Re: Generic undo stack for GTK+
- From: Tristan Van Berkom <tvb gnome org>
- To: Holger Berndt <berndth gmx de>
- Cc: gtk-devel-list gnome org
- Subject: Re: Generic undo stack for GTK+
- Date: Mon, 21 Jun 2010 14:48:44 -0400
On Mon, Jun 21, 2010 at 7:40 AM, Holger Berndt <berndth gmx de> wrote:
> On Mon, 21 Jun 2010 12:57:44 +0200 ecyrbe wrote:
>> Easy Undo/Redo framework are usually based on Inheritance...
> I don't have any statistics, but surely, there are many frameworks
> based on inheritance, and many others that aren't. The question is
> more: Does it make sense to base it on inheritance (or interfaces)?
> What is gained by the additional complexity and cost? Personally, I
> don't think inheritance makes sense here. It's not an object that is
> undoable, but a function.
>> Anyway, i don't see the value of adding it to GLib, as undo
>> frameworks are only an abstraction, and users end-up doing the
>> painfull job of implementing undo commands for every type of objects
>> or actions they are putting in the stack or the tree.
> Aeh -- it's a container type. Of course no generic container type
> gets any application specialized functionality for free. Nobody claimed
> What it does get you is other things, for example
> - Your stack will behave consistently with other applications using the
> same stack implementation.
This is entirely speculative, so far undo/redo implementations are
highly contextual to the needs of the application in question, even
if a common framework were developed thats not to say the feature
sets offered by applications would not differ (or even the menu-items
or accelerators used to fire undo/redo).
> - Undo could be introduced in GTK+ itself (e.g. TextView/TextBuffer).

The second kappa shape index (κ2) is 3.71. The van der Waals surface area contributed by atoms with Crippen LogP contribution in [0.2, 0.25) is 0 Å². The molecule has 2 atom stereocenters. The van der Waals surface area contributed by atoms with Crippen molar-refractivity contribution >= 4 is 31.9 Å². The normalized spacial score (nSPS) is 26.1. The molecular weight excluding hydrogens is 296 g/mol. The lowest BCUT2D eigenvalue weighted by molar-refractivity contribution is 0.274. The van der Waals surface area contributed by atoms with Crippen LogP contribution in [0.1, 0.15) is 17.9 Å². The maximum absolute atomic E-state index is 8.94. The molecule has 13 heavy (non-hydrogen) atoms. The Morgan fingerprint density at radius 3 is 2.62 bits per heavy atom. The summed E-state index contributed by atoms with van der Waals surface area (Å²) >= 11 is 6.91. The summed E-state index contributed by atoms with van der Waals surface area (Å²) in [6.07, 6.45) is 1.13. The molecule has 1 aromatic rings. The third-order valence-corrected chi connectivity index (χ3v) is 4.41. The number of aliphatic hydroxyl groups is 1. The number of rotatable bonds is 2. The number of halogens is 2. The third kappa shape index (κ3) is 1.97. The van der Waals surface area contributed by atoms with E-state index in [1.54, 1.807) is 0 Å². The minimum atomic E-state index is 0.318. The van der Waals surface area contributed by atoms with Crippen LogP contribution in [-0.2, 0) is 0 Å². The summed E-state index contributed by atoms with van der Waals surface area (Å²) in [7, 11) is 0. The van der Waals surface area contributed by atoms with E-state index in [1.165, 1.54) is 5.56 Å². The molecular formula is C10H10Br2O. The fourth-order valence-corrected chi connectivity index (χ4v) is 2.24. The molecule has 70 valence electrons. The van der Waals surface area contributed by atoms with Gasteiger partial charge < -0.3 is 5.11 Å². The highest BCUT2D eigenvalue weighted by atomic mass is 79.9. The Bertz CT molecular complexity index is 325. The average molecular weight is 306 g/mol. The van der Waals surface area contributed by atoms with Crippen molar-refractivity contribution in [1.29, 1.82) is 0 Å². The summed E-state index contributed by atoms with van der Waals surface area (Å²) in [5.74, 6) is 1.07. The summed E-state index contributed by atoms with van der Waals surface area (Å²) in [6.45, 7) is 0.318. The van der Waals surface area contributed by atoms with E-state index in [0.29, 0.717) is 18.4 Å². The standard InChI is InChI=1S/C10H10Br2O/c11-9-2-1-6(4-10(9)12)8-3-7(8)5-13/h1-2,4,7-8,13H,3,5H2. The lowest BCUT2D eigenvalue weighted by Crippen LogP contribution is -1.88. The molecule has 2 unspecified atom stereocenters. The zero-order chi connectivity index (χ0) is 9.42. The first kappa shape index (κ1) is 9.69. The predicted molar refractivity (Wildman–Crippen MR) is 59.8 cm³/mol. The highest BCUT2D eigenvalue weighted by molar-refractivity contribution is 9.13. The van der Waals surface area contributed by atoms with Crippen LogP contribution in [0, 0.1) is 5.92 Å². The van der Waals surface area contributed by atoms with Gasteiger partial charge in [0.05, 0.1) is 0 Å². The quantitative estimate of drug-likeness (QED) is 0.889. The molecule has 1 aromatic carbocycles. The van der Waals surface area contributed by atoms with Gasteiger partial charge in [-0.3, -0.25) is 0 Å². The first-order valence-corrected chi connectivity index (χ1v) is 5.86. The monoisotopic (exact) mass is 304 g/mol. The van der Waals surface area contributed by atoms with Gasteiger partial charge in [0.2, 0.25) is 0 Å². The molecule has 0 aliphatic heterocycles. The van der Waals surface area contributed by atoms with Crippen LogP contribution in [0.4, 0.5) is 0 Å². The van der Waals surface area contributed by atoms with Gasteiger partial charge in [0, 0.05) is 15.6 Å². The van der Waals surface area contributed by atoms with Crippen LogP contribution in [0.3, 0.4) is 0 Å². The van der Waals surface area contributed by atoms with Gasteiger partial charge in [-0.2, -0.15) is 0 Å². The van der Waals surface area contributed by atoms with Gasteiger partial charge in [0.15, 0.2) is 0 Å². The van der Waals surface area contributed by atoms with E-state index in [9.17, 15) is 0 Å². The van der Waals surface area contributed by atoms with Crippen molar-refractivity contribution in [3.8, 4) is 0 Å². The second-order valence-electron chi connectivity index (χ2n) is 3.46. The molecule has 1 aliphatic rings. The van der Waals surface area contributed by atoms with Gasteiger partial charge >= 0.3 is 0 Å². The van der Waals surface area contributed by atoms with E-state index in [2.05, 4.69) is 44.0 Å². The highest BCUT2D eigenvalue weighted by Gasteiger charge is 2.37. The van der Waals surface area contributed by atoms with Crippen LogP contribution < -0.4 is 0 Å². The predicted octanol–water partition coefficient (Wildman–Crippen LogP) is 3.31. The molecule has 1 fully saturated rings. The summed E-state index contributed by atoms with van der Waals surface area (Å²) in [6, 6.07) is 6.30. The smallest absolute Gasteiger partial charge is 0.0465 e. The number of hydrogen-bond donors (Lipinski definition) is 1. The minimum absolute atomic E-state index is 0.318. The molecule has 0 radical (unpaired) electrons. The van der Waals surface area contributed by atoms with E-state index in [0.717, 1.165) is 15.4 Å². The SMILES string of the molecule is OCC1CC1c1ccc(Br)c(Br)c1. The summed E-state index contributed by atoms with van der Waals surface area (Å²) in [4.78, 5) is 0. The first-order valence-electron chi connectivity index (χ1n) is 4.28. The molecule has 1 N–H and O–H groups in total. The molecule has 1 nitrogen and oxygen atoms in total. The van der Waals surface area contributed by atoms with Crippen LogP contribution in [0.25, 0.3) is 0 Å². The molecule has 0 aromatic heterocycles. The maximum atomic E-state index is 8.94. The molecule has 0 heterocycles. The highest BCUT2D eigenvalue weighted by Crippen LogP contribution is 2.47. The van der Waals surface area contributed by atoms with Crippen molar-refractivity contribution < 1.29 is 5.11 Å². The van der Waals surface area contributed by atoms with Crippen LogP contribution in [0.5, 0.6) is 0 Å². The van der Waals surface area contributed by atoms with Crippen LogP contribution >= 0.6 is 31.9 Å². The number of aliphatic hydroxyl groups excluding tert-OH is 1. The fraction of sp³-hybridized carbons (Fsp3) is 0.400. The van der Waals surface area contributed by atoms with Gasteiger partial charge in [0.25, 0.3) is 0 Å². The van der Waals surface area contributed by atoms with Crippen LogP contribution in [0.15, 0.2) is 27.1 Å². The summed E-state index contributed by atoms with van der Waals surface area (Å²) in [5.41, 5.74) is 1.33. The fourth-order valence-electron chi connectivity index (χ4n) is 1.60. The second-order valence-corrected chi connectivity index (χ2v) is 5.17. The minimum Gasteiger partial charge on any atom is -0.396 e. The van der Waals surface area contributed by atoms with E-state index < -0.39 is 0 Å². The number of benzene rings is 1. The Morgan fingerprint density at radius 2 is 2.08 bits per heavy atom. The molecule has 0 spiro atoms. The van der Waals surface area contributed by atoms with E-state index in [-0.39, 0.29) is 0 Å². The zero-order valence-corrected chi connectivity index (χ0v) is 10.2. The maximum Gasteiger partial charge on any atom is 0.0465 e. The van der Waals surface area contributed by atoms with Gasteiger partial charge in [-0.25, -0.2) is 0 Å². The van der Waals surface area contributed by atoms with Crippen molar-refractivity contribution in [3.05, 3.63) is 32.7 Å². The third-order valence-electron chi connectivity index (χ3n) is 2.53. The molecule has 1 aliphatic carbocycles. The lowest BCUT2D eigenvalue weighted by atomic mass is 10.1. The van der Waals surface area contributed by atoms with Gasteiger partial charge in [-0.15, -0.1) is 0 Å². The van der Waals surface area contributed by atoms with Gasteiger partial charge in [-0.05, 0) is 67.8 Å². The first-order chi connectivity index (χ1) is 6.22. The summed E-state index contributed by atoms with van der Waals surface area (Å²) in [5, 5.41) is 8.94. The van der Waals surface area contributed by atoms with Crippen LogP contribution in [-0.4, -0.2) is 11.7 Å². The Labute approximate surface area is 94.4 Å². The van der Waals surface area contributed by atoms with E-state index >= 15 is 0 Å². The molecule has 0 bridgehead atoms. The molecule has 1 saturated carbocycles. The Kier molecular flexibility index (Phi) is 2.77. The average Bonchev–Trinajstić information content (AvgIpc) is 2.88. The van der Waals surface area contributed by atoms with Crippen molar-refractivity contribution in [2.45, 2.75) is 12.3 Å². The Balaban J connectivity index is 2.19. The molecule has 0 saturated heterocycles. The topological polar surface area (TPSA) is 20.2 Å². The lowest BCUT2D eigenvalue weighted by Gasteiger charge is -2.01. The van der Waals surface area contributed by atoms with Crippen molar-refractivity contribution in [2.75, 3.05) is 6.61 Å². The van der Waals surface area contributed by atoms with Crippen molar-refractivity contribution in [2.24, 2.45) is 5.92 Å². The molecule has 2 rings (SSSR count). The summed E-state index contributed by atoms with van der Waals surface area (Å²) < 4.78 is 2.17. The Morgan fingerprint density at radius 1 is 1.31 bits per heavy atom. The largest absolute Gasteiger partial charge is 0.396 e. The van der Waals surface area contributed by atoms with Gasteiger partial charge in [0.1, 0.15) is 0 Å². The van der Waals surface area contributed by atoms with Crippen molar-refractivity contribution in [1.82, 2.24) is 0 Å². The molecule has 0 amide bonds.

This would be at the cost of the sanity of the code written for GTK+
applications - it would be a direct encouragement to stab yourself
in the foot with a bad design early off in your project.
You don't want your business logic driven by your onscreen widgets
haphazardly this way - you need your undo/redo stack to interface with
your internal data model - and you want your views to be synchronized
to the model.
> - You don't have to write the boring boiler-plate code yourself, which
> is likely to motivate application developers to actually offer undo
> in their applications.
Having a set of interfaces to let the user define undo/redo might
help people make good design choices before setting out to implement
Although the time it takes to define such interfaces and undo
mechanics is negligible in comparison to the time needed to properly
analyze the particular requirements for an application like the Gimp or
Glade for instance. Not to mention the time debugging all the intricate
client code that manages interdependent transactions on the abstract
client data model - all this client code that defines each transaction
still needs to be written, and that's generally a challenging task.
> (As an semi-off-topic side note concerning the last point, I'm quite
> impressed on how the inclusion of the GtkInfoBar widget has positive
> implications on general GTK+ application usability. Having that kind
> of stuff just available does make a difference.)
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